Macaronesian White Gin review

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Macaronesian White Gin – ‘Elaborated with volcanic water.’

Millions of tourists apparently visit the Canary Islands’ volcanoes during their holidays so they can marvel at the huge craters and ‘lunar’ landscape, but I wonder how many of them ever sample the local gin?

Well, thanks to our roving reporters, Bill and Lesley, who have just brought us back a bottle of Macaronesian White Gin from their winter break on Tenerife (See Valentine’s Day blog) I can definitely say the 40Geneva style gin is a lot livelier than the long dormant Mount Teide: which may well be down to the fact it is cut with water that filters through the ash, lapilli and layers of magmatic deposits.

The makers – the Distilerie Santa Cruz de Tenerife – justifiably describe it as “An authentic Canarian treat made with local ingredients,” as the base spirit is infused with eight botanicals all sourced on the sub-tropical islands. Apparently juniper trees are native to Tenerife, while the climate is also ideal for growing citrus crops – thereby contributing the lemon and orange peel. The cardamom which offers such a lovely nose and spicy flavour is also cultivated on the Canaries, but I think it may be the water which adds a tantalising texture I haven’t detected with other gins.

Try it neat as I always do with a new brand, and Macaronesian is deliciously smooth as well as having a long spicy follow up. But add the ice and a decent splash of Fever Tree Indian tonic and your first few mouthfuls provide an extra dimension of mineral fizz.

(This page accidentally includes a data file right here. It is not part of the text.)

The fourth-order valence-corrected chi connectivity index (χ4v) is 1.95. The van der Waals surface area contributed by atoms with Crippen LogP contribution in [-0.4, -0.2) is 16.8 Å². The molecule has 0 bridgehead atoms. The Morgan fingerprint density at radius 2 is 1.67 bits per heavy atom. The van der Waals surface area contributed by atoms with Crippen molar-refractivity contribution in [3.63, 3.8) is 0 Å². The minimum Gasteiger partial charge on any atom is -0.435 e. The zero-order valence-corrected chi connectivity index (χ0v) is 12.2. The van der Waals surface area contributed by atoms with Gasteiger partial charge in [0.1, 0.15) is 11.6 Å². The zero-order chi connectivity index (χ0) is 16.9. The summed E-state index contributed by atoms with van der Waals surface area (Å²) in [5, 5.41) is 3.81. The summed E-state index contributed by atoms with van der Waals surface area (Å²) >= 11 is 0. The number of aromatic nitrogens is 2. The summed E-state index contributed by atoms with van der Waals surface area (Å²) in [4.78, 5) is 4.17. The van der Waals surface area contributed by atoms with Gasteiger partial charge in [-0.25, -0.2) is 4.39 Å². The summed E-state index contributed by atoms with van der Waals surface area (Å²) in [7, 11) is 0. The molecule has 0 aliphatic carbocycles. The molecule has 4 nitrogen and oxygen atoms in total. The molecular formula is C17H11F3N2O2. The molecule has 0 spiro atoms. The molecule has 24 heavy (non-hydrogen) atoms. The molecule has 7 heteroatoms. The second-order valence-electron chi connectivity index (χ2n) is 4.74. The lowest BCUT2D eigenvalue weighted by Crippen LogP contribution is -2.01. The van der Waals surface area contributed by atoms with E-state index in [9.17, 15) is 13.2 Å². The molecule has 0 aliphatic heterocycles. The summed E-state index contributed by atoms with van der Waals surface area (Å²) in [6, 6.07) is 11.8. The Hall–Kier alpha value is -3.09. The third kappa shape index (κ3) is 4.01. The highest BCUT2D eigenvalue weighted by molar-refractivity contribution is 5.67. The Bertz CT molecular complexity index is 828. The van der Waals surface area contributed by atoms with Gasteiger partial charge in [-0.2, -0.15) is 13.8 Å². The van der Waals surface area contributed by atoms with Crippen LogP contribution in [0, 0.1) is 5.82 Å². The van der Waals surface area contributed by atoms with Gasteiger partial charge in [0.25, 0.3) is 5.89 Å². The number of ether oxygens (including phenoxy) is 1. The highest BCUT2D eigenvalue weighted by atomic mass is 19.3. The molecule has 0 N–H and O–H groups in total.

I was so surprised by this that I did a back-to-back comparison with equal amounts of the BULLDog gin which was still sulking in our larder after England’s loss to Wales. Macaronesian definitely delivers a different eruption in the mouth and there is also a real pop when you pull the cork out of the white ceramic bottle.

 

“Macaronesian is best mixed with tonic or as part of a simple cocktail. It doesn’t deserve to be served in one of those giant goldfish bowl concoctions, with half an allotment floating in it.”

So like the Snowdonian water which goes into the Aber Falls gin we reviewed a while back, there’s every reason to believe the lava filtered alternative in Macaronesian Gin adds something distinctive too.  I’ll leave the final words to the maker: “Macaronesian is best mixed with tonic or as part of a simple cocktail. It doesn’t deserve to be served in one of those giant goldfish bowl concoctions, with half an allotment floating in it.”

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